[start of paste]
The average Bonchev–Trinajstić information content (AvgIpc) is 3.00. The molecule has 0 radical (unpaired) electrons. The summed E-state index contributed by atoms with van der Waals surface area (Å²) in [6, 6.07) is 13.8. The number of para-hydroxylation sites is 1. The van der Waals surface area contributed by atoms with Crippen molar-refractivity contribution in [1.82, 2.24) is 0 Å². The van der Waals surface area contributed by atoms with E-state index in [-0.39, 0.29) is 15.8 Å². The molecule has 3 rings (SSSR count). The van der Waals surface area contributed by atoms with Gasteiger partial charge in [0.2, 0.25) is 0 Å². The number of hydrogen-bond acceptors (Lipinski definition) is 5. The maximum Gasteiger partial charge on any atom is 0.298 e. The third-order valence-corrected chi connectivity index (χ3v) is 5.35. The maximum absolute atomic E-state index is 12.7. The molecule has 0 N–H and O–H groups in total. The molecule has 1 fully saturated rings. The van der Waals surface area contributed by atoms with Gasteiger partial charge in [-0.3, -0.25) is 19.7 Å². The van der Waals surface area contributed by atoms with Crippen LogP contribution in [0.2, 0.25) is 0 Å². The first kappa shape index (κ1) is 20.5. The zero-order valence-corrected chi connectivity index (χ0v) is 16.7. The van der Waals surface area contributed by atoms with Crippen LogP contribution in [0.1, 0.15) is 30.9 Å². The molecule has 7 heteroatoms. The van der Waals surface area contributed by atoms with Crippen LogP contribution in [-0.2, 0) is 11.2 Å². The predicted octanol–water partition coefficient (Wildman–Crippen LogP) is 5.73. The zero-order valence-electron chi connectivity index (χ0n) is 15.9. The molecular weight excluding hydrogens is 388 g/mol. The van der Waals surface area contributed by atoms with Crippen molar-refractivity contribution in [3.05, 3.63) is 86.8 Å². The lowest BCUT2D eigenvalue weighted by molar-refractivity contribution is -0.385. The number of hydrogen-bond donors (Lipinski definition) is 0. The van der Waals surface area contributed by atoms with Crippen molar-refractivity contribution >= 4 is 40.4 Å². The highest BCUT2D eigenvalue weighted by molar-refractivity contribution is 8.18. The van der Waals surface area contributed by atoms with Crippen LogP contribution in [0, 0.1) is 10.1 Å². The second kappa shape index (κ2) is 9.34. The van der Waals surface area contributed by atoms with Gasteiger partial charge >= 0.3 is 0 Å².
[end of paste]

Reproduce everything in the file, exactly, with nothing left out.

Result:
The average Bonchev–Trinajstić information content (AvgIpc) is 3.00. The molecule has 0 radical (unpaired) electrons. The summed E-state index contributed by atoms with van der Waals surface area (Å²) in [6, 6.07) is 13.8. The number of para-hydroxylation sites is 1. The van der Waals surface area contributed by atoms with Crippen molar-refractivity contribution in [1.82, 2.24) is 0 Å². The van der Waals surface area contributed by atoms with E-state index in [-0.39, 0.29) is 15.8 Å². The molecule has 3 rings (SSSR count). The van der Waals surface area contributed by atoms with Gasteiger partial charge in [0.2, 0.25) is 0 Å². The number of hydrogen-bond acceptors (Lipinski definition) is 5. The maximum Gasteiger partial charge on any atom is 0.298 e. The third-order valence-corrected chi connectivity index (χ3v) is 5.35. The maximum absolute atomic E-state index is 12.7. The molecule has 0 N–H and O–H groups in total. The molecule has 1 fully saturated rings. The van der Waals surface area contributed by atoms with Gasteiger partial charge in [-0.3, -0.25) is 19.7 Å². The van der Waals surface area contributed by atoms with Crippen LogP contribution in [0.2, 0.25) is 0 Å². The first kappa shape index (κ1) is 20.5. The zero-order valence-corrected chi connectivity index (χ0v) is 16.7. The van der Waals surface area contributed by atoms with Crippen LogP contribution in [0.1, 0.15) is 30.9 Å². The molecule has 7 heteroatoms. The van der Waals surface area contributed by atoms with Crippen LogP contribution in [-0.2, 0) is 11.2 Å². The predicted octanol–water partition coefficient (Wildman–Crippen LogP) is 5.73. The zero-order valence-electron chi connectivity index (χ0n) is 15.9. The molecular weight excluding hydrogens is 388 g/mol. The van der Waals surface area contributed by atoms with Crippen molar-refractivity contribution in [3.05, 3.63) is 86.8 Å². The lowest BCUT2D eigenvalue weighted by molar-refractivity contribution is -0.385. The number of hydrogen-bond donors (Lipinski definition) is 0. The van der Waals surface area contributed by atoms with Crippen molar-refractivity contribution >= 4 is 40.4 Å². The highest BCUT2D eigenvalue weighted by molar-refractivity contribution is 8.18. The van der Waals surface area contributed by atoms with Crippen LogP contribution in [0, 0.1) is 10.1 Å². The second kappa shape index (κ2) is 9.34. The van der Waals surface area contributed by atoms with Gasteiger partial charge >= 0.3 is 0 Å².